We have participated in stories because we must be involved in shaping our understanding of our world
That has changed. Reality has shifted, and media creation (and participatory media consumption) is now within reach of (if not already a reality for) a vast majority of people in the developed world (and a good portion of the developing world too.) Humans have always had a nigh-infinite capacity for creation and self-realization; technology now allows our created works to finally catch up with our imaginations.
Most people realize that this change has come about on an instinctive level. They share photos and videos of their lives on Facebook; they post pictures to Instagram and keep up with far-flung acquaintances through digital audio and text. The capacity for deliberation and deep, honest engagement with people of like mind has never been greater. Therefore, for most people the television has become the new household god, a marker of cultural identity maybe, and a presence to which people feel great affection or deference, but not the overwhelming, monolithic driver of human existence and identity that it once was.
It’s an old god in a new world, having the appearance of power but slowly losing any of that power’s realities, not by outright defeat, but by a slow fade into irrelevance.
There’s a secret to that god, one that its fondest worshippers diligently spend millions of dollars a day to obfuscate and disguise. The secret is this: the god was never real, and was of our own making from the beginning. Before television, before commercial radio, we created: we told stories, we laughed at bars, we wrote songs on our porches. Sure, there were always consumptive media (and interactive experiences like games, incidentally), but we have always actively engaged them: we have gone to the theater, we have cheered at games, we have sung together in church. One of our human prerogatives is to create, and no amount of media consumption has ever fully suppressed that compulsion. We’ve consumed because we’ve been trained to; we create because we have no other choice.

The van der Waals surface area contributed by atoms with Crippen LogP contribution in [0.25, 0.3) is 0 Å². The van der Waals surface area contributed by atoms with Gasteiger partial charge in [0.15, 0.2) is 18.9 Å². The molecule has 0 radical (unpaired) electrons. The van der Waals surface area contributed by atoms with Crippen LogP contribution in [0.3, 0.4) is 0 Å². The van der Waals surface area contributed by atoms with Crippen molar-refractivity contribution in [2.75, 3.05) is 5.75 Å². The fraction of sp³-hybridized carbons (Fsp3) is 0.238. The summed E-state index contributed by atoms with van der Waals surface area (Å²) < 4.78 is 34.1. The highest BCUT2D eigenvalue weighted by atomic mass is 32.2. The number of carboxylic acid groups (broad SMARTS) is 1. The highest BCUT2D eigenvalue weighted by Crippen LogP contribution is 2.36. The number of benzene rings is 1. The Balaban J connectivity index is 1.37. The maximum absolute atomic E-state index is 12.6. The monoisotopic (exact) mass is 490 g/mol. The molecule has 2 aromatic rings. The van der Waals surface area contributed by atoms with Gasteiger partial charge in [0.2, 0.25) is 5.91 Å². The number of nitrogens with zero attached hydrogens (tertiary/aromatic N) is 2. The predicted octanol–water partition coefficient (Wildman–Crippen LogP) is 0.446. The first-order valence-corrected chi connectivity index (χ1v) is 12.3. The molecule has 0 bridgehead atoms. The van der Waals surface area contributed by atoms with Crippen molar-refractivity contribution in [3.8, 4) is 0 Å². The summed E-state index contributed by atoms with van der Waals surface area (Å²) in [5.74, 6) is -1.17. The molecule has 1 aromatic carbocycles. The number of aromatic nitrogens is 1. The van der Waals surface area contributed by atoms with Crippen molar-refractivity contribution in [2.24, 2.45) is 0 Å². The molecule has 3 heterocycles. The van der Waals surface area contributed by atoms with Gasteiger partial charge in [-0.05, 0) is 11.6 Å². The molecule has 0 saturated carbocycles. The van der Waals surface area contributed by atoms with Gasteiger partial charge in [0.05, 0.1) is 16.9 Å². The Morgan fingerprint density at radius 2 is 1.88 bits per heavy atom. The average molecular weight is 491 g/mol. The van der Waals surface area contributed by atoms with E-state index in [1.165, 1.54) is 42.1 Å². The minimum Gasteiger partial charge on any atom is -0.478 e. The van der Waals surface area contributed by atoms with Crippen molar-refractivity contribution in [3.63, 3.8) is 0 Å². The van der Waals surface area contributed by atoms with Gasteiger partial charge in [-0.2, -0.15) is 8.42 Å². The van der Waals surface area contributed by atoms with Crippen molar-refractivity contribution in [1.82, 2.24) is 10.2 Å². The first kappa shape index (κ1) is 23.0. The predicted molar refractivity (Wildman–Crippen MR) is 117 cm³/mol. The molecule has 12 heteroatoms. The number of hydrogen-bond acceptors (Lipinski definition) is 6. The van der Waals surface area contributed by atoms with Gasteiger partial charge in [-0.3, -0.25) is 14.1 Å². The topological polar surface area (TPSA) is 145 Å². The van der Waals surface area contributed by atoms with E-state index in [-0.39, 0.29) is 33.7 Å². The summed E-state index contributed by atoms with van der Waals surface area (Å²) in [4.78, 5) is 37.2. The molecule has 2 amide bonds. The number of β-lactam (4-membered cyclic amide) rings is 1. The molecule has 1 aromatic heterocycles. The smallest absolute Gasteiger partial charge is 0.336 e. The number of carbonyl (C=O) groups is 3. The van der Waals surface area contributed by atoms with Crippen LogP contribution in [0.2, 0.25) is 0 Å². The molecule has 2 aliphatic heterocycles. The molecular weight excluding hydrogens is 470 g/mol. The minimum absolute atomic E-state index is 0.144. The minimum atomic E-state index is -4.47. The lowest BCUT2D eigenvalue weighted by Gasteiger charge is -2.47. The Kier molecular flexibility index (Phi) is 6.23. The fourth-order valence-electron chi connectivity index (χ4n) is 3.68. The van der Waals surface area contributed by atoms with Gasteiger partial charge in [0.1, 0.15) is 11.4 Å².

So that’s my invitation to you: create. Make something. Do something; do anything. There is no amount of cultural gatekeeping that can keep you from creating. The tools are there; the desire is there. You need only to act. Michael Hyatt says every great thing that ever was, was small on the day before it became great. You have no idea how important your stories are: to you, to your loved ones, to me, to the world. You just have to tell them. If you do, if we create and share, then the world will never look the same again.
The response to my previous post about the Sargasso Sea was surprisingly encouraging. We all suffer speed bumps in life. But, being a red blooded American male, my first response to any crisis is to fix it.
Yesterday, I ran across this video. I am risking a lot by posting it here on my site. Watch it and you’ll see why but don’t miss what I have to say afterwards:
Many of you will think that my first response as a typical American male would be to laugh at the situation and take the man’s side in this video. Problem is, I’m the one with the nail in MY head! In fact, as I have been researching depression for our upcoming re-release of “Conquering Depression” I was not surprised to read about the difference in the ways in which men and women handle depression.